Schematics of pyruvate

Figure 2: Schematics of the pyruvate-responsive LytS/LytTR-type histidine kinase/response regulator BtsS/BtsR system of E. coli. Extracellular pyruvate stimulates the BtsS/BtsR signaling cascade that regulates the expression of btsT, which encodes a high-affinity pyruvate transporter. The system is embedded in a complex regulatory network (proteins with regulatory function are shown in dashed boxes). BtsS is a receptor with seven transmembrane helices. The position of all lysines and arginines in the transmembrane domain is marked. Amino acids involved in pyruvate binding, Arg72, Arg99, Cys110, and Ser113, are labeled in a gray circle. See Qiu et al., 2023 for details.

Selected Publications:

  • Qiu, J., Gasperotti, A., Sisattana, N., Zacharias, M., Jung, K. (2023) The LytS-type histidine kinase BtsS is a 7-transmembrane receptor that binds pyruvate. mBio, Sep 1:e0108923. DOI: 10.1128/mbio.01089-23.
  • Paulini, S., Fabiani, F.D., Weiß, A.S., Moldoveanu, A.L., Helaine, S., Stecher, B., Jung, K. (2022) The biological significance of pyruvate sensing and uptake in Salmonella enterica Serovar Typhimurium. Microorganisms, 10: 1751
  • Göing, S., Gasperotti, A.F., Yang, Q., Defoirdt, T., Jung, K. (2021) Insights into a pyruvate sensing and uptake system in Vibrio campbellii and its importance for virulence. J. Bacteriol. 203: e00296-21
  • Steiner, B.D., Eberly, A.R., Hurst, M.N., Zhang, E., Behr, S., Jung, K., Hadjifrangiskou, M. (2018) Evidence of cross-regulation in two closely-related pyruvate-sensing systems in uropathogenic Escherichia coli, J. Membr. Biol., 251(1):65-74.
  • Vilhena, C., Kaganovitch, E., Shin, J.Y., Grünberger, A., Behr, S., Kristoficova, I., Brameyer, S., Kohlheyer, D., Jung, K. (2018) A single cell view of the BtsSR/YpdAB pyruvate sensing network in Escherichia coli and its biological relevance, J. Bacteriol., 200: e00536-17.
  • Behr, S., Kristoficova, I., Wittig, M., Breland, E.J., Eberly, A.R., Sachs, C., Schmitt-Kopplin, P., Hadjifrangiskou, M., Jung, K. (2017) Identification of a high-affinity pyruvate receptor in Escherichia coli, Sci. Rep., 7: 1388.
  • Fried, L., Behr, S., Jung, K. (2013) Identification of a target gene and activating stimulus for the YpdA/YpdB histidine kinase/response regulator system in Escherichia coli, J. Bacteriol. 195: 807-815
  • Kraxenberger, T., Fried, L., Behr, S., Jung, K. (2012) First insights into the unexplored two-component system YehU/YehT in Escherichia coli, J. Bacteriol. 194: 4272-4284.top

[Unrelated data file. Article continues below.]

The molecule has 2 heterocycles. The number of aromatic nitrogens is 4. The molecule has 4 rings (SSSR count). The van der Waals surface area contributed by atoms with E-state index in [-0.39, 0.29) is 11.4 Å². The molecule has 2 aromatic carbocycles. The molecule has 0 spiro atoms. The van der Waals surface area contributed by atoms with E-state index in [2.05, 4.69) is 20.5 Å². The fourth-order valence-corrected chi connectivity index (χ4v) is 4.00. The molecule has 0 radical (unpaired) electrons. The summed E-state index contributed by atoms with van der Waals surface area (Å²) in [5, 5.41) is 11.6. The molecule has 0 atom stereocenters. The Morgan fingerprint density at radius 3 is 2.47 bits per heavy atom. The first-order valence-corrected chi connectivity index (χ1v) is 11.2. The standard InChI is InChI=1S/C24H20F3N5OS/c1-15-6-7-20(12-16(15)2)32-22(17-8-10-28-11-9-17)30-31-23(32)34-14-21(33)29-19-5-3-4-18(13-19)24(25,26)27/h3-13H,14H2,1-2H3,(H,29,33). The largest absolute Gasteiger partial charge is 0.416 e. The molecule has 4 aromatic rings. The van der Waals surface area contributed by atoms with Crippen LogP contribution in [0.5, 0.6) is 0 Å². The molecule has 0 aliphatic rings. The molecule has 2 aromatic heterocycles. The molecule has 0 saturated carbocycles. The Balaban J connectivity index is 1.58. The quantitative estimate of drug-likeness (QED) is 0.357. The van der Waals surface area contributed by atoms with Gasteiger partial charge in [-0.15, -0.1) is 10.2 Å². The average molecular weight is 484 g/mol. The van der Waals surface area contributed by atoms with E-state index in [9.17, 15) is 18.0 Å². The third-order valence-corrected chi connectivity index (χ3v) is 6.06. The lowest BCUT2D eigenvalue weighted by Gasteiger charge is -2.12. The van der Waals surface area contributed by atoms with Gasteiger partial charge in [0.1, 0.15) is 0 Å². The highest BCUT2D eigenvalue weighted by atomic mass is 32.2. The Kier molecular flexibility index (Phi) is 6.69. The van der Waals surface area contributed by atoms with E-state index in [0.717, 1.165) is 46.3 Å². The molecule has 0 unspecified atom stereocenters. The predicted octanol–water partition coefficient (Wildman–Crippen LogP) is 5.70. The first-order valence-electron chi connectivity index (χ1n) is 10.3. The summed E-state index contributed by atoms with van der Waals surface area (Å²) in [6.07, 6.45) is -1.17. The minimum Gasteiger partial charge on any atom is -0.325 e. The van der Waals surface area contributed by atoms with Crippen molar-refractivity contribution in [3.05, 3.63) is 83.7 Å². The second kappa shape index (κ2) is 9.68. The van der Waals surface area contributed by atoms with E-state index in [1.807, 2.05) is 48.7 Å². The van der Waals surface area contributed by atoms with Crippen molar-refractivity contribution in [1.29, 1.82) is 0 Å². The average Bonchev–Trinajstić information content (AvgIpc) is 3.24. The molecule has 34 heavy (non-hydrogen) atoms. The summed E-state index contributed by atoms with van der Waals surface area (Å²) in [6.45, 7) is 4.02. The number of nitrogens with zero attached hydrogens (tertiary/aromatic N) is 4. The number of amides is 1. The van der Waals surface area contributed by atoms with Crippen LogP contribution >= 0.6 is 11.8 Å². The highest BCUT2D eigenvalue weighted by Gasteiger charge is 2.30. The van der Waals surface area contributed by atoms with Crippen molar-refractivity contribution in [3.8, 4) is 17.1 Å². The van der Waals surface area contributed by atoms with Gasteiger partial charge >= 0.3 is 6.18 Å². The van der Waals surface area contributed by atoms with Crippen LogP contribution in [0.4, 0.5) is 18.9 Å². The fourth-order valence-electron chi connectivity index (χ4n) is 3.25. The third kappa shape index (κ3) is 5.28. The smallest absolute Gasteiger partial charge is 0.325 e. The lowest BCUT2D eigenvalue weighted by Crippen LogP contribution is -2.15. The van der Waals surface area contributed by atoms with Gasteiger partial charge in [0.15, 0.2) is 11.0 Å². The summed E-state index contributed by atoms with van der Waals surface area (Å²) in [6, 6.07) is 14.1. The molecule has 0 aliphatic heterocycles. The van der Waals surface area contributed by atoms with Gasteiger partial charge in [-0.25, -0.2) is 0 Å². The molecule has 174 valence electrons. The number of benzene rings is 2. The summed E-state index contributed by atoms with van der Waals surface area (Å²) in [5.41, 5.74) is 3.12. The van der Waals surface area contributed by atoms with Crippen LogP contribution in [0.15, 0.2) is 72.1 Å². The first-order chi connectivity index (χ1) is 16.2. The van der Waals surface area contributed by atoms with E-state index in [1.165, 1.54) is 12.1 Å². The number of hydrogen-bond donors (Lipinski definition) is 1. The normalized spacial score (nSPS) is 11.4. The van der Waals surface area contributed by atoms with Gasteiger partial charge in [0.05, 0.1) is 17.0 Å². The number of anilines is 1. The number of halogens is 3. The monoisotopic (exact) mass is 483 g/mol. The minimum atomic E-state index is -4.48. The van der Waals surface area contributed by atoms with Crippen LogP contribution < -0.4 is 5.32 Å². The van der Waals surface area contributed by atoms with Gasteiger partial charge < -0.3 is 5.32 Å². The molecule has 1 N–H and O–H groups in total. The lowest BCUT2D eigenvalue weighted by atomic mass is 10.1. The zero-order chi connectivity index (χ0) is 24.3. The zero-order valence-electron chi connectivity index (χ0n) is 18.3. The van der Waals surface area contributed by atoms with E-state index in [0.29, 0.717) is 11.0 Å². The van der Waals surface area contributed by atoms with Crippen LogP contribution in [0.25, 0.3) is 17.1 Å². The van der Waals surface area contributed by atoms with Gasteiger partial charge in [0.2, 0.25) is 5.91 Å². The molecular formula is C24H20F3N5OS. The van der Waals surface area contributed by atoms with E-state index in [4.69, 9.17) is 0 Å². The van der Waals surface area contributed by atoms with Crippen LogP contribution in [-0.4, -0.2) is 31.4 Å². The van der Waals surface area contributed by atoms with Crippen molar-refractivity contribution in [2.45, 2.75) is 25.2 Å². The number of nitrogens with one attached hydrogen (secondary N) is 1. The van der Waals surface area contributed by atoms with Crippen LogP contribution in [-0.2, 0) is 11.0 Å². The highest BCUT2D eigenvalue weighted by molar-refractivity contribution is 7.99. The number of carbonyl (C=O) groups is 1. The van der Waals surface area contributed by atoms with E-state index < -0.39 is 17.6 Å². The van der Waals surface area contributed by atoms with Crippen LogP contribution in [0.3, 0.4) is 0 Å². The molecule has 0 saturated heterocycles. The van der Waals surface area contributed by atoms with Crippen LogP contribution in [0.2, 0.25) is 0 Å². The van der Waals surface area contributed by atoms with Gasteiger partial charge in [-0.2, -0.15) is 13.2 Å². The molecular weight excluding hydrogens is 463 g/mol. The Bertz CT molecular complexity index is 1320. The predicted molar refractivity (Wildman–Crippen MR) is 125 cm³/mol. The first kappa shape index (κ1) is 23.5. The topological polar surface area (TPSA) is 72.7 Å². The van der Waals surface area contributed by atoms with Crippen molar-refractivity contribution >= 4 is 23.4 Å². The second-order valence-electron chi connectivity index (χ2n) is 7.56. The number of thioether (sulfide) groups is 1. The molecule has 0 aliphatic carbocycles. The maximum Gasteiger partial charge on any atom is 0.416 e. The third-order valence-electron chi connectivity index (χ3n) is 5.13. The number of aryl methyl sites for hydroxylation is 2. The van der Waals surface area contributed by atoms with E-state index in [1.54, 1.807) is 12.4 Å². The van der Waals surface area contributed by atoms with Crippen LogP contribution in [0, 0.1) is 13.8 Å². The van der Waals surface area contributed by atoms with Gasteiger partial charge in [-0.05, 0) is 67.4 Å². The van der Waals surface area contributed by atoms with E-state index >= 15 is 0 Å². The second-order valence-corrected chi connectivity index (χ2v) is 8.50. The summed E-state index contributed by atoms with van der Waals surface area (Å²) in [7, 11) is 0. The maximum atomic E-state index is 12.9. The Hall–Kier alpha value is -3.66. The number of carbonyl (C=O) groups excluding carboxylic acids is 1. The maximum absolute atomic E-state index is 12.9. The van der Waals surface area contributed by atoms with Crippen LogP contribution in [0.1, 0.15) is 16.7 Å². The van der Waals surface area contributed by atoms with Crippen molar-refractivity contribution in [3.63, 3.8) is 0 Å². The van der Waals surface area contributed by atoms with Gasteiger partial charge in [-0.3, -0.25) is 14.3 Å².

Research Area 3: The role of m6A-mRNA modification to control stress response and phage replication

In this project we are studying the role of mRNA modifications to control stress response in E. coli and phage replication in the marine bacterium Vibrio campbellii ATCC BAA-116, a model organism for quorum sensing.

The role of mRNA modification in bacteria

Figure 3: The role of mRNA modification in bacteria

Selected Publications:

  • Petrov, D.P., Kaiser, S., Kaiser, S.*, Jung, K.* (2022) Opportunities and challenges to profile mRNA modifications in Escherichia coli. Chembiochem. 23: https://doi.org/10.1002/cbic.202200270.
  • Reichle, V., Petrov, D., Weber, V., Jung, K., Kellner, S. (2019) NAIL-MS reveals the repair of 2-methylthiocytidine by AlkB in E. coli. Nat. Commun., 10: 5600.


Research Area 4: Post-translational modifications of elongation factor P (EF-P) and the role of poly-proline motifs

The fundamental process of protein synthesis is catalyzed by ribosomes. We have recently demonstrated that bacterial ribosomes become arrested when translating proteins contain consecutive polyproline stretches, and that this arrest is alleviated by the translation elongation factor EF-P. Furthermore, we showed that the post-translational β-lysinylation of lysine34 of Escherichia coli EF-P by the enzymes EpmA and EpmB and the rhamnosylation of arginine32 of Shewanella EF-P by EarP, respectively, are critical for the rescue activity of EF-P. EF-P is aminopentanoylated in Bacillus and other members of the Firmicutes. In contrast, the EF-Ps of Actinobacteria – specifically, Clostridium glutamicum, Streptomyces coelicolor and Mycobacterium tuberculosis – alleviate ribosome stalling at polyproline motifs without the need for any activating post-translational modification. In our recent study we decrypted the functional design of unmodified translation elongation factor P in E. coli.

                                                Ef-P prevents ribosome stalling                                 

Figure 4: EF-P prevents ribosome stalling at polyproline stretches.